Although relatively few technologists report that they don’t have the right equipment (which suggests companies are effective when it comes to supplying their remote employees with the right mix of hardware and software), a rising percentage are reporting technical issues in working from home. For sysadmins and other technologists tasked with maintaining employees' equipment and connections to office databases, this is an important takeaway. Active communication with employees and teams, asking them on a regular basis if everything's all right and if they need anything, is key to ensuring that everyone has a smooth workflow; not every employee will voice their concerns unprompted, even if they're having trouble logging into the VPN or can't figure out why their laptop keeps shutting down unexpectedly.
A small percentage also finds working from home more mentally draining than the office, hinting that technologists have adapted well to this way of working.
What is the highest salary cut you would take to work remotely?
As with previous surveys, very few technologists are willing to take a pay cut in order to work remotely, with only 23 percent willing to sacrifice any portion of their paycheck to do so.
If the past few months have shown anything, it’s that many technologists are equally capable of doing their jobs at home or in the office. That’s led companies such as Facebook to explore the possibility of allowing more employees to work entirely remotely. However, those firms may have a hard time convincing their workers to take any kind of reduction in salary in exchange for never having to enter an office.
How desirable is working in the following settings?
Most technologists still don’t find the prospect of working in the office full-time all that desirable:
However, many of them continue to be very open to the idea of part-time or flexible remote work, which would offer the best of both worlds.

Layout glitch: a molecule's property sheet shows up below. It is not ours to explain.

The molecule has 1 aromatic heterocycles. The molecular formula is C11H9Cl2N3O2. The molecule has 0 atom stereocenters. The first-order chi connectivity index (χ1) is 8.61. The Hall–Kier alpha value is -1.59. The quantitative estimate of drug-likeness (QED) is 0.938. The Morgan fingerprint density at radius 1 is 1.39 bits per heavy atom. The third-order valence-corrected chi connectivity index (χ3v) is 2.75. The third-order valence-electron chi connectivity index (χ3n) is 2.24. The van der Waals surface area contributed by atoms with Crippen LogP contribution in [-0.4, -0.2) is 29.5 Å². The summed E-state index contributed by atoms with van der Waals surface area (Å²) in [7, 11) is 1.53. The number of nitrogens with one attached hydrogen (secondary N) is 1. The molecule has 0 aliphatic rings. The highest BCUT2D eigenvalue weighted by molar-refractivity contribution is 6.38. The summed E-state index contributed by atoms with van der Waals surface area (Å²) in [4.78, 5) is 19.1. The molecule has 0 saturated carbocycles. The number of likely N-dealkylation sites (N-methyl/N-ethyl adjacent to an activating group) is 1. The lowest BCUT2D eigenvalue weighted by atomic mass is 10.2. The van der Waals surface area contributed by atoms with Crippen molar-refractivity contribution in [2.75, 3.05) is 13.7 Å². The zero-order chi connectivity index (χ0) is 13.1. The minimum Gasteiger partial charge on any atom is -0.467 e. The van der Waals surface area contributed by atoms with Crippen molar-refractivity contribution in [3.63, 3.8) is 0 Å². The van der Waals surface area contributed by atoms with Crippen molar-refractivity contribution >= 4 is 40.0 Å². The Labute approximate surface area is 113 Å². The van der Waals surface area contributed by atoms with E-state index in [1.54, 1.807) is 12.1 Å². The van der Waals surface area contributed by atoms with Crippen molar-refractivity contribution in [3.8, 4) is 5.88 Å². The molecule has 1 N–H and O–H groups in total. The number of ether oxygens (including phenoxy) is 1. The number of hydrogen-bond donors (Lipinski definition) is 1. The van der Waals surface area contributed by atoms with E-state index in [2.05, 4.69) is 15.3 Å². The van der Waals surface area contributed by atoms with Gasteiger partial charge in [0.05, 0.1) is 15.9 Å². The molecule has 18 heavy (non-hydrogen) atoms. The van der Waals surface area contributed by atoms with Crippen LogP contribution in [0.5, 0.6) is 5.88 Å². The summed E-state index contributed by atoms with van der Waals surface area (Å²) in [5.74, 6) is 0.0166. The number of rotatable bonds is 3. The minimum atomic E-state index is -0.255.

Many technologists are still open to the idea of full-time remote work. In fact, it seems that months of working remotely hasn’t cooled interest in the idea; having tested it out for a sustained period, workers clearly like it.
Overall, it seems that part-time and flexible work has the edge, based on the following visualization, which aggregates the top-two responses (i.e., a 4 or 5, or very/extremely positive) for each category. If this sort of work mode interests you, you can potentially negotiate for it with your employer once the current round of lockdowns is complete. While your boss might not be able to give you a bigger salary when it comes time to talk about performance and benefits, they may prove very amenable to helping set up a remote-work schedule that really works for you.
Do you think that a significant number of employees working remotely is a detriment to company culture?
Ever since the lockdowns began, companies expressed some reservations about the true effectiveness of remote teams. Some office cultures, for example, prize in-person standups and “face time.” Months into the pandemic, though, it’s clear that employees don’t see remote teams as much of a detriment to an overall culture. This is a testament to product managers and team leaders everywhere who had to radically adjust how their teams worked.